Heat stress does not just affect the elderly, very young or ill. Anyone can die or get very ill from over-heating while carrying out heavy physical activity during “normal” hot days in many tropical and sub-tropical countries.
Human beings have a very particular internal core temperature range of around 37 ºC, that keeps the important body functions working properly (Parsons, 2003). If this core body temperature rises then heat strain sets in. A persons potential heat stress risk depends on that persons constitution (e.g. degree of acclimatisation and amount of physical activity they are doing) and on environmental influences such as the temperature and humidity.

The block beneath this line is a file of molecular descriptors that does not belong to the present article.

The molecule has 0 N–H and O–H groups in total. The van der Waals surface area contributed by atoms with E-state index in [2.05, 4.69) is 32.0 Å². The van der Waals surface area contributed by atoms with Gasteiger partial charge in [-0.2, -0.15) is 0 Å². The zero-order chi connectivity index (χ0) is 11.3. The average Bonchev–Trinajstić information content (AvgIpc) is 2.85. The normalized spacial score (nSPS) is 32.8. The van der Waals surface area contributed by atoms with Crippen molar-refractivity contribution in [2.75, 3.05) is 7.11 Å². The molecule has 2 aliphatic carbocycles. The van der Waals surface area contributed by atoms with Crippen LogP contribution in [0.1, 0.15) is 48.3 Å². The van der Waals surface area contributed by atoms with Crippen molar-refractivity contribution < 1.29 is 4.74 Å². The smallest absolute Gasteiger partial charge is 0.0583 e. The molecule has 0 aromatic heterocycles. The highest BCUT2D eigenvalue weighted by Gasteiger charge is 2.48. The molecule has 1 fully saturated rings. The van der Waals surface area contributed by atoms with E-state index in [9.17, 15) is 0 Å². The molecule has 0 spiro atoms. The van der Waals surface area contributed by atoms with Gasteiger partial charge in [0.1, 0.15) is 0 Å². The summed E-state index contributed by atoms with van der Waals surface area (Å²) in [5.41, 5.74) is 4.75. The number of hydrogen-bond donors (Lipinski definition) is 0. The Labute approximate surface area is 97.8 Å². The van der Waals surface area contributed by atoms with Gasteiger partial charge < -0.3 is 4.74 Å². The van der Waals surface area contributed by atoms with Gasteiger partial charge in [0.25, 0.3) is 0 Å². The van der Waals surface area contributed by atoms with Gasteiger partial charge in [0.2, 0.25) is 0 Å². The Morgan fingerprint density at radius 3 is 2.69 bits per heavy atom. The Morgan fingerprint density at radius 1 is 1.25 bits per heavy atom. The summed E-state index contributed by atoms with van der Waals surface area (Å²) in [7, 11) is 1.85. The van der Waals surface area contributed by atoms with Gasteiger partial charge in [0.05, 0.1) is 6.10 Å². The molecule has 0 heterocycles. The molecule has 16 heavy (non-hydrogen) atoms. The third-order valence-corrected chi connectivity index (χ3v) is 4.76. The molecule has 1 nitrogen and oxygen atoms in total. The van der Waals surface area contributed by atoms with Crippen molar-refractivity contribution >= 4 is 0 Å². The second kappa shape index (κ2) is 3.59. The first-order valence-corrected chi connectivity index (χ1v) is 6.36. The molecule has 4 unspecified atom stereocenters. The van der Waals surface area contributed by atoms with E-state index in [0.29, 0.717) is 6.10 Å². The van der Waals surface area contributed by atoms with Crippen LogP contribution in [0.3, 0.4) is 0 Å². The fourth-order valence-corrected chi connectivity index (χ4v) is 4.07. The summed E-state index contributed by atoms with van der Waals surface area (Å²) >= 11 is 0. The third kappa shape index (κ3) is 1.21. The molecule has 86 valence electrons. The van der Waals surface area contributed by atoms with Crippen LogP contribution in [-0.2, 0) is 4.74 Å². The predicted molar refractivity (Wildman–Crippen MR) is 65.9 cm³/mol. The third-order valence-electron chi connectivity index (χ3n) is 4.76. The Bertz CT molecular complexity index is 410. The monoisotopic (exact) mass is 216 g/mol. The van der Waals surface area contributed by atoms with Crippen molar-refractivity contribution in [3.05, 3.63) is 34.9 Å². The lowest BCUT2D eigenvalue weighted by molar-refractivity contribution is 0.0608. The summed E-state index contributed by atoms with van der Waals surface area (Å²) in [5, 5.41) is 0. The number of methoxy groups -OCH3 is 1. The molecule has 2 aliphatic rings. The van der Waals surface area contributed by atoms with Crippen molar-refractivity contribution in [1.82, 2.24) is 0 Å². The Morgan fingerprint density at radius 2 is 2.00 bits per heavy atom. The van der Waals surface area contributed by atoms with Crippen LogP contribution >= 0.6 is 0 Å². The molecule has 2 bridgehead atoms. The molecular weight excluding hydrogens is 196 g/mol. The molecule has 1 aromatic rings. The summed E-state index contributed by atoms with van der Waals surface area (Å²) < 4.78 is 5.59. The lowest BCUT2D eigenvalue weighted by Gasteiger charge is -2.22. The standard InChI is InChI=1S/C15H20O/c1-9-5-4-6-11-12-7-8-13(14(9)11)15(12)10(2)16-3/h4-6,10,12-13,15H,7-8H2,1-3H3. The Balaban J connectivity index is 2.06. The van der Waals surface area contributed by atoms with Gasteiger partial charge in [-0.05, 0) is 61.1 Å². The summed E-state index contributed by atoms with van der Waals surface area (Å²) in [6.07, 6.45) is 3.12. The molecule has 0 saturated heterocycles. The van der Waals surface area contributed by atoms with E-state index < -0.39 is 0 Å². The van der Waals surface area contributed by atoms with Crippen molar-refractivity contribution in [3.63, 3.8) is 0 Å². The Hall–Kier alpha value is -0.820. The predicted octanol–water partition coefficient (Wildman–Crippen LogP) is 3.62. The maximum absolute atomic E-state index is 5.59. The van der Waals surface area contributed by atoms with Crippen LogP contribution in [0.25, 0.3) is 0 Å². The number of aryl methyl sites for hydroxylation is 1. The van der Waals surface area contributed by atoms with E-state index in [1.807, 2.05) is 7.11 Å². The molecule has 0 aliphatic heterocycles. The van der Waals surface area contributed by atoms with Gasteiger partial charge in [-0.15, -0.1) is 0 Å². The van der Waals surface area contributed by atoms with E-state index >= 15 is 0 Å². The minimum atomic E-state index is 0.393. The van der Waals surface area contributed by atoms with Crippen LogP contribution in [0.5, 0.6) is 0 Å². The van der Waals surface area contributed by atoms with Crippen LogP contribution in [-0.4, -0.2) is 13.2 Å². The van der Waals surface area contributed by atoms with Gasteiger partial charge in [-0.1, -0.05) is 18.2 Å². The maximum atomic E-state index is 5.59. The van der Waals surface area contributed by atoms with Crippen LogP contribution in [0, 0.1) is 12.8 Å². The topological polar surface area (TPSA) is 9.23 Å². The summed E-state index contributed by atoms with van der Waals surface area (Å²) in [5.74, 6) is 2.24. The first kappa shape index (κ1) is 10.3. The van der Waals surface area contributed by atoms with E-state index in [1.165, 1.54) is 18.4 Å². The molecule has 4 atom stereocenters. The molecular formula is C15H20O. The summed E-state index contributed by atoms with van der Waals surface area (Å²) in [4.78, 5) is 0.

Once the core body temperature is over 39 ºC, serious heat stroke may result, with damage to the central nervous system and other organs and death can occur. ….. Prevention??
People with communicable diseases will suffer from excessive heat exposure and extreme weather conditions in a similar manner to those with pre-existing chronic diseases. Their clinical condition may get worse and the health services may face increased demand for emergency treatments.
The recently developed Universal Thermal Climate Index (UTCI; see website www.utci.org) is based on very advanced physiological modeling (Fiala et al., 2011), but it is not designed for population health research or occupational heat stress estimations. For details of the methods of calculating WBGT please refer to the Climate CHIP documentation.